Machine Distributor, High School Work to Address Skills Gap

Far beyond just supplying equipment, Compumachine has entered into a true partnership with Essex Technical High School that leverages the strengths of both organizations to educate future generations of manufacturers.

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I.C. Lee of Hyundai WIA (far left) looks on as Dan O'Connell, Essex High School Superintendant, and Dave Shaby, president of Compumachine (right) cut the ribbon at the opening ceremony.

During a recent die/mold-focused event at Hyundai WIA’s Chicago-area facility, I got wind of a new effort in workforce development that struck me as unusual. One of the company's distributors, Compumachine, recently supplied 22 brand new machine tools to Essex Technical High School, but collaboration between the two Danvers, Mass. organizations didn’t stop there. The machine tool distributor and the school have entered into a renewable, five-year partnership arrangement designed to fully leverage the strengths of both organizations in educating future generations of manufacturers.

Under the terms of the agreement, the distributor gets full naming rights for the section of the school where the equipment is located. Dubbed the Compumachine Technology Center, the space serves not only as a resource for the school’s students, but also as an extension of the distributor’s own showroom and training facilities, says Dave Shaby, Compumachine president. The distributor is free to host customers and prospects there and to conduct its own activities, including customer support and training, nighttime adult-certification classes, and its annual open house event.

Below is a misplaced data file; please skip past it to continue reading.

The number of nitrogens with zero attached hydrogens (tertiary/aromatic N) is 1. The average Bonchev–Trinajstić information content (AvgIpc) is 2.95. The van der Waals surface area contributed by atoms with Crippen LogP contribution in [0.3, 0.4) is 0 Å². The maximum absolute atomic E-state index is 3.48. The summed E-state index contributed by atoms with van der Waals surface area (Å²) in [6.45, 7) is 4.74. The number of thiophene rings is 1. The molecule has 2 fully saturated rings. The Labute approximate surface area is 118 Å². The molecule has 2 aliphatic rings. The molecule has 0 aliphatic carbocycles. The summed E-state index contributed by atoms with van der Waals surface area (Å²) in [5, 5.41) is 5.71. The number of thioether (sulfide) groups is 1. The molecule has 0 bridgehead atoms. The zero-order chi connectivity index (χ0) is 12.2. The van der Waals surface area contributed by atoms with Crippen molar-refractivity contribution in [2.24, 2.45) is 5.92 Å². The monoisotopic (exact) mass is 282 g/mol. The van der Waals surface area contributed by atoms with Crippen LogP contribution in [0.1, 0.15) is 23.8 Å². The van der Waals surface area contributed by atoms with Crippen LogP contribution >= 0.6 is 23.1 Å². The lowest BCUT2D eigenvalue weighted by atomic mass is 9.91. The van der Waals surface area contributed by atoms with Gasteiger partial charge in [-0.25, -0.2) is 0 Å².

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The partnership provides Essex Technical High School students with access to a wide variety of the same sort of manufacturing equipment used in modern metalworking operations. 

The school, which opened last fall, gains ongoing access to support from Compumachine, which can help address any problems with equipment and keep educators up-to-date on the latest technology. The school also got a “terrific deal” on the new machinery, Shaby says, noting that cooperation from OEMs represented by Compumachine was critical to winning the competitive bid that led to the partnership. Technology on the floor includes VMCs and lathes from Hyundai WIA, Swiss-types from Hanwha, manual equipment from Victor and software from Mastercam, as well as FANUC CNC training simulators. The partnership also helps expose students to real-world manufacturing scenarios because their education will include helping with runoffs and prove-outs of new machines and processes for Compumachine and its customers.  

The grand opening ceremony, hosted November 20, attracted manufacturers from across the region, Shaby says, citing high demand for fresh talent. “I’d say there were nearly a hundred area shops in attendance—the turnout was huge,” he says. “They need qualified people, these kids are super motivated, and it’s great exposure for us. This is a win for everybody.”  

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